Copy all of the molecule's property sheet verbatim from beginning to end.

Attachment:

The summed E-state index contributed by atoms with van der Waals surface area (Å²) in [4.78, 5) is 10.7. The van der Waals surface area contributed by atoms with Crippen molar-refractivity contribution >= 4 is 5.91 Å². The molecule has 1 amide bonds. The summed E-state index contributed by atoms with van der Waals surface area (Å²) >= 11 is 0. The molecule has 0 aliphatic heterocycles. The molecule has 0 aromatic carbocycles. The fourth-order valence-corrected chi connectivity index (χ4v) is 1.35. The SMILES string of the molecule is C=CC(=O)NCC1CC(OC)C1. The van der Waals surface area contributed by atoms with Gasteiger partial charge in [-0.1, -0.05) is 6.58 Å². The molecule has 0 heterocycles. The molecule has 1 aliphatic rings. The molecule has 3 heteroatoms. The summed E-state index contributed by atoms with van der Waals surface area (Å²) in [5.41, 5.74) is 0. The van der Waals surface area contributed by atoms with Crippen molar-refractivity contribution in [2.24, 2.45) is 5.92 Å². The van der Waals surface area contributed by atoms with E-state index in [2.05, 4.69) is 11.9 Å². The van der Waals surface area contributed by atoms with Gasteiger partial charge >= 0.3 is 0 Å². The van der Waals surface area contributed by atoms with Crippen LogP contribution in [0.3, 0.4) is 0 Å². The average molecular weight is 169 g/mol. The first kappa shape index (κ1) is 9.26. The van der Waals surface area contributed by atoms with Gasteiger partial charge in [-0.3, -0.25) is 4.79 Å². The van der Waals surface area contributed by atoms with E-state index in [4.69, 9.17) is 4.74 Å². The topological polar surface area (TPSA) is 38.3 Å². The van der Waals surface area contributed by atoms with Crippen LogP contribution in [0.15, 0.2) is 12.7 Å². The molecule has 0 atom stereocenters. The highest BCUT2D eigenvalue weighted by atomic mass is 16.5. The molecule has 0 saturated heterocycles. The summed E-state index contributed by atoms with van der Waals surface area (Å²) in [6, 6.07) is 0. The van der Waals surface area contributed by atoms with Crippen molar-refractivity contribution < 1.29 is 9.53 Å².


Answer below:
The summed E-state index contributed by atoms with van der Waals surface area (Å²) in [4.78, 5) is 10.7. The van der Waals surface area contributed by atoms with Crippen molar-refractivity contribution >= 4 is 5.91 Å². The molecule has 1 amide bonds. The summed E-state index contributed by atoms with van der Waals surface area (Å²) >= 11 is 0. The molecule has 0 aliphatic heterocycles. The molecule has 0 aromatic carbocycles. The fourth-order valence-corrected chi connectivity index (χ4v) is 1.35. The SMILES string of the molecule is C=CC(=O)NCC1CC(OC)C1. The van der Waals surface area contributed by atoms with Gasteiger partial charge in [-0.1, -0.05) is 6.58 Å². The molecule has 0 heterocycles. The molecule has 1 aliphatic rings. The molecule has 3 heteroatoms. The summed E-state index contributed by atoms with van der Waals surface area (Å²) in [5.41, 5.74) is 0. The van der Waals surface area contributed by atoms with Crippen molar-refractivity contribution in [2.24, 2.45) is 5.92 Å². The van der Waals surface area contributed by atoms with E-state index in [2.05, 4.69) is 11.9 Å². The van der Waals surface area contributed by atoms with Gasteiger partial charge >= 0.3 is 0 Å². The van der Waals surface area contributed by atoms with Crippen LogP contribution in [0.3, 0.4) is 0 Å². The average molecular weight is 169 g/mol. The first kappa shape index (κ1) is 9.26. The van der Waals surface area contributed by atoms with Gasteiger partial charge in [-0.3, -0.25) is 4.79 Å². The van der Waals surface area contributed by atoms with E-state index in [4.69, 9.17) is 4.74 Å². The topological polar surface area (TPSA) is 38.3 Å². The van der Waals surface area contributed by atoms with Crippen LogP contribution in [0.15, 0.2) is 12.7 Å². The molecule has 0 atom stereocenters. The highest BCUT2D eigenvalue weighted by atomic mass is 16.5. The molecule has 0 saturated heterocycles. The summed E-state index contributed by atoms with van der Waals surface area (Å²) in [6, 6.07) is 0. The van der Waals surface area contributed by atoms with Crippen molar-refractivity contribution < 1.29 is 9.53 Å².